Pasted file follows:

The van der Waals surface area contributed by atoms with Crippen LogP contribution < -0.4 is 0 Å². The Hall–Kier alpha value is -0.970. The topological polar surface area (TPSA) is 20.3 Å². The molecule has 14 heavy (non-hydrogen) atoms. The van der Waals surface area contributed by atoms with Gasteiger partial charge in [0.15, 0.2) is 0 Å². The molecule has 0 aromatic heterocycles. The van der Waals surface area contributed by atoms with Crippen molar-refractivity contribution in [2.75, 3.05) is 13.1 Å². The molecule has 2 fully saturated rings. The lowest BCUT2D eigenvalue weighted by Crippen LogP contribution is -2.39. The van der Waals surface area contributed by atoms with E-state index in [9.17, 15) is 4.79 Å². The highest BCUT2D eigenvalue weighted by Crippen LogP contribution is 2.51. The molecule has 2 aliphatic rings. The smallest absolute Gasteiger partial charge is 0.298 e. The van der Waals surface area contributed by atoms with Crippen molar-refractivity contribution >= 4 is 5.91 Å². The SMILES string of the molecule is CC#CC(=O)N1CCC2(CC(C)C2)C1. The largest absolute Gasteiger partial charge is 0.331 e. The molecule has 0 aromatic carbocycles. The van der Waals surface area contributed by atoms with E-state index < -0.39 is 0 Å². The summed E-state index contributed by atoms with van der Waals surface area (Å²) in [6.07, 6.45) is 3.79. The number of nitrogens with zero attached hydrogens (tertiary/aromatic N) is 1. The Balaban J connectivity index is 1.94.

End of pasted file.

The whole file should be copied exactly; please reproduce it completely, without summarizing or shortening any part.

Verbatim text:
The van der Waals surface area contributed by atoms with Crippen LogP contribution < -0.4 is 0 Å². The Hall–Kier alpha value is -0.970. The topological polar surface area (TPSA) is 20.3 Å². The molecule has 14 heavy (non-hydrogen) atoms. The van der Waals surface area contributed by atoms with Gasteiger partial charge in [0.15, 0.2) is 0 Å². The molecule has 0 aromatic heterocycles. The van der Waals surface area contributed by atoms with Crippen molar-refractivity contribution in [2.75, 3.05) is 13.1 Å². The molecule has 2 fully saturated rings. The lowest BCUT2D eigenvalue weighted by Crippen LogP contribution is -2.39. The van der Waals surface area contributed by atoms with E-state index in [9.17, 15) is 4.79 Å². The highest BCUT2D eigenvalue weighted by Crippen LogP contribution is 2.51. The molecule has 2 aliphatic rings. The smallest absolute Gasteiger partial charge is 0.298 e. The van der Waals surface area contributed by atoms with Crippen molar-refractivity contribution >= 4 is 5.91 Å². The SMILES string of the molecule is CC#CC(=O)N1CCC2(CC(C)C2)C1. The largest absolute Gasteiger partial charge is 0.331 e. The molecule has 0 aromatic carbocycles. The van der Waals surface area contributed by atoms with E-state index < -0.39 is 0 Å². The summed E-state index contributed by atoms with van der Waals surface area (Å²) in [6.07, 6.45) is 3.79. The number of nitrogens with zero attached hydrogens (tertiary/aromatic N) is 1. The Balaban J connectivity index is 1.94.